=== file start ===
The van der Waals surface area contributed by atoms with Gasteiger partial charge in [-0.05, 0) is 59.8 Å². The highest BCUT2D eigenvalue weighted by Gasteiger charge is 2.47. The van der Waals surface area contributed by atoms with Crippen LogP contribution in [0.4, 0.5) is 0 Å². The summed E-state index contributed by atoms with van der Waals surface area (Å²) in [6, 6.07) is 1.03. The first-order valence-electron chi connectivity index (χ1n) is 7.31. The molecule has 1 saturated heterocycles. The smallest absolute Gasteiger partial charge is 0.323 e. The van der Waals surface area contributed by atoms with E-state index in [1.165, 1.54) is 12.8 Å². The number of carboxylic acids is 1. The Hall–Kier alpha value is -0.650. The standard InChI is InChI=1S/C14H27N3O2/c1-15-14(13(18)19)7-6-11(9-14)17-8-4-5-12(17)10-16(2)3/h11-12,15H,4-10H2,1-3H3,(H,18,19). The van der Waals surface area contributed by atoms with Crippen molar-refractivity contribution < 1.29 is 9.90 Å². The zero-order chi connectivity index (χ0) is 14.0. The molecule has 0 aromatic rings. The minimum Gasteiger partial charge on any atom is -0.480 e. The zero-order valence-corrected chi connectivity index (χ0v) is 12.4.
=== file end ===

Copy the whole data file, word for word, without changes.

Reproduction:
The van der Waals surface area contributed by atoms with Gasteiger partial charge in [-0.05, 0) is 59.8 Å². The highest BCUT2D eigenvalue weighted by Gasteiger charge is 2.47. The van der Waals surface area contributed by atoms with Crippen LogP contribution in [0.4, 0.5) is 0 Å². The summed E-state index contributed by atoms with van der Waals surface area (Å²) in [6, 6.07) is 1.03. The first-order valence-electron chi connectivity index (χ1n) is 7.31. The molecule has 1 saturated heterocycles. The smallest absolute Gasteiger partial charge is 0.323 e. The van der Waals surface area contributed by atoms with E-state index in [1.165, 1.54) is 12.8 Å². The number of carboxylic acids is 1. The Hall–Kier alpha value is -0.650. The standard InChI is InChI=1S/C14H27N3O2/c1-15-14(13(18)19)7-6-11(9-14)17-8-4-5-12(17)10-16(2)3/h11-12,15H,4-10H2,1-3H3,(H,18,19). The van der Waals surface area contributed by atoms with Crippen molar-refractivity contribution < 1.29 is 9.90 Å². The zero-order chi connectivity index (χ0) is 14.0. The molecule has 0 aromatic rings. The minimum Gasteiger partial charge on any atom is -0.480 e. The zero-order valence-corrected chi connectivity index (χ0v) is 12.4.